With police deploying tear gas and flash bangs sounding in the background, President Donald Trump announced he is mobilizing the National Guard, and if necessary, the military, to stop rioting and looting and protect the lives of peace-loving citizens.
"We cannot allow the righteous cries and peaceful protesters to be drowned out by an angry mob," Trump said in a brief speech Monday from the White House Rose Garden. "The biggest victims of the rioting are peace-loving citizens in our poorest communities and as their president, I will fight to keep them safe.
"I will fight to protect you. I am your president of law and order and an ally of all peaceful protesters.
"But in recent days, our nation has been gripped by professional anarchists, violent mobs, arsonists, looters, criminals, rioters, Antifa, and others."
Read the entire speech transcript here.
Trump began with a vow for justice for George Floyd, the unarmed black man who was killed by now-fired Minneapolis police officer Derek Cauvin. The officer, facing third-degree murder charges, kept his knee pressed on Floyd's neck for minutes while Floyd was begging to breathe.
"All Americans are rightly sickened and revolted by the brutal death of George Floyd," Trump said. "My administration is fully committed that, for George and his family, justice will be served. He will not have died in vain."
The circumstances of Floyd's death have triggered mass protests across the country and even in other nations. Many have been accompanied by spasms of violence as protesters, counterprotesters, and police have butted heads.
There have been several thousand arrests since the Memorial Day death, as well as acts of vandalism to buildings and cars, and repeated cases of looting that have been decried by many community leaders, law enforcement officials, and the Floyd family itself.
Trump added he is bringing in the military to defend Washington, D.C., where he has criticized Mayor Muriel Bowser for not doing enough to keep the peace amid the daily protests.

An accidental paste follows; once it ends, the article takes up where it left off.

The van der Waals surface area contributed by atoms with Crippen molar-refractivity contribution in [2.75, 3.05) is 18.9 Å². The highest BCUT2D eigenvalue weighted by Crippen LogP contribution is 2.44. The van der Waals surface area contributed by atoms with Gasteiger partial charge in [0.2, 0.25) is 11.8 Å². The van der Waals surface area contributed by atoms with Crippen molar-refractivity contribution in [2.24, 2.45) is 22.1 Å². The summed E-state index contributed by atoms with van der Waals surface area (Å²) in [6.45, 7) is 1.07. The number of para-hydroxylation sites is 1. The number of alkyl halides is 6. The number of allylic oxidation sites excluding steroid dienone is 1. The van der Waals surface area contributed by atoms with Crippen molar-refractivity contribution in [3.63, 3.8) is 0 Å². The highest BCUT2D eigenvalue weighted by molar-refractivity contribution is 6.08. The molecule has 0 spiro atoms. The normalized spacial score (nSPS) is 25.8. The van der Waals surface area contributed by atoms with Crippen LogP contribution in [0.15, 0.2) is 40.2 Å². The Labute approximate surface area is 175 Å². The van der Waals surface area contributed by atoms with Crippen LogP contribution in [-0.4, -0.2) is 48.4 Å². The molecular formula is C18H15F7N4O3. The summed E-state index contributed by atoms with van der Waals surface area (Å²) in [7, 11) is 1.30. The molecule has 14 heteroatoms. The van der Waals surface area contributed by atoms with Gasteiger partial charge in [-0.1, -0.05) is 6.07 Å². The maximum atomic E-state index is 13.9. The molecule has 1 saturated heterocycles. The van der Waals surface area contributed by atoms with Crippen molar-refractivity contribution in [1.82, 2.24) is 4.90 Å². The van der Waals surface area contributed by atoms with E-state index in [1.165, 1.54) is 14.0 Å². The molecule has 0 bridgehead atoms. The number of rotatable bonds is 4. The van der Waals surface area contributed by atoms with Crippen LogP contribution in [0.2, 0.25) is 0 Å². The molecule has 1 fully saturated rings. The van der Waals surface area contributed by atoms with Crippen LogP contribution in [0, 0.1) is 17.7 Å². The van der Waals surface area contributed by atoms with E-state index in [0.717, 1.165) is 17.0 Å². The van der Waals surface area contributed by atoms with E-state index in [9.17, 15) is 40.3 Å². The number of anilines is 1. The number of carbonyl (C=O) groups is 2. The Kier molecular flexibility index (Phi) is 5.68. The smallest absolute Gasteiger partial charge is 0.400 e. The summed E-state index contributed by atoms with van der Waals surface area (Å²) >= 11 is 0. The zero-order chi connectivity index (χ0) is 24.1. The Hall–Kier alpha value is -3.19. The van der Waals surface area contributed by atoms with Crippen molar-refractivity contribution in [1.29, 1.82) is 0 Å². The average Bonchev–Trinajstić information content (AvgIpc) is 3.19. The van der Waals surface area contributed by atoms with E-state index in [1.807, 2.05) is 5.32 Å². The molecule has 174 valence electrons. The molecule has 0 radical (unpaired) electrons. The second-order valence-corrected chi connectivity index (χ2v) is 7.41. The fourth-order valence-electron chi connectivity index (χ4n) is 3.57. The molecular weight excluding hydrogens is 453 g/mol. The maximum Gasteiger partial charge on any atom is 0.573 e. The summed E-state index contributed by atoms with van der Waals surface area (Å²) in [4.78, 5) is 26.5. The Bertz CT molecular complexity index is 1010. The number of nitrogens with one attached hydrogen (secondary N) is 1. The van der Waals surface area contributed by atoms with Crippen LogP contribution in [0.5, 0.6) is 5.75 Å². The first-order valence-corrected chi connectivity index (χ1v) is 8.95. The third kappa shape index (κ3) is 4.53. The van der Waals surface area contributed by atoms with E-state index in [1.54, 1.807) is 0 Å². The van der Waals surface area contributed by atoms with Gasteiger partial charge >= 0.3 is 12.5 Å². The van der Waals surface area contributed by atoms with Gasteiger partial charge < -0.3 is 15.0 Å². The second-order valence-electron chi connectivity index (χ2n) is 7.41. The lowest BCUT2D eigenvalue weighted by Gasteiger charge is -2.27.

"America needs creation, not destruction; cooperation, not contempt; security, not anarchy; healing, not hatred; justice, not chaos – this is our mission, and we will succeed 100%," Trump said. "We will succeed. Our country always wins.
"That is why I am taking immediate presidential action to stop the violence and restore security and safety in America. I am mobilizing all available, federal resources, civilian and military, to stop the rioting and looting to end the destruction and arson, and to protect the rights of law-abiding Americans, including your second amendment rights.
"Therefore, the following measures are going into effect immediately. First, we are ending the riots and lawlessness that has spread throughout our country. We will end it now.
"Today I have strongly recommended to every governor to deploy the national guard in sufficient numbers that we dominate the streets. Mayors and governors must establish an overwhelming law enforcement presence until the violence has been quelled.
"If a city or state refuses to take the actions that are necessary to defend the life and property of their residents, then I will deploy the United States military and quickly solve the problem for them.
"I am also taking swift and decisive action to protect our great Capitol, Washington, D.C. What happened in this city last night was a total disgrace. As we speak, I am dispatching thousands and thousands of heavily armed soldiers, military personnel, and law enforcement officers to stop the rioting, looting, vandalism, assaults and the wanton destruction of property."
The Insurrection Act, passed in 1807, allows the president to activate federal troops to restore peace within U.S. borders. Typically, federal troops are not allowed to perform police duties inside the United States.
It was last invoked by President George H.W. Bush in 1992 during the Los Angeles Rodney King riots at the request of California Gov. Pete Wilson.
U.S. Joint Chiefs of Staff Gen. Mark Milley has said the National Guard was a useful resource because the troops were local residents and not an "occupying force."
But Trump said, "I must tell you, it got so bad a few nights ago, the people wouldn't have minded an occupying force, I wish we had an occupying force in there."
Newsmax writer Greg Richter contributed to this report.
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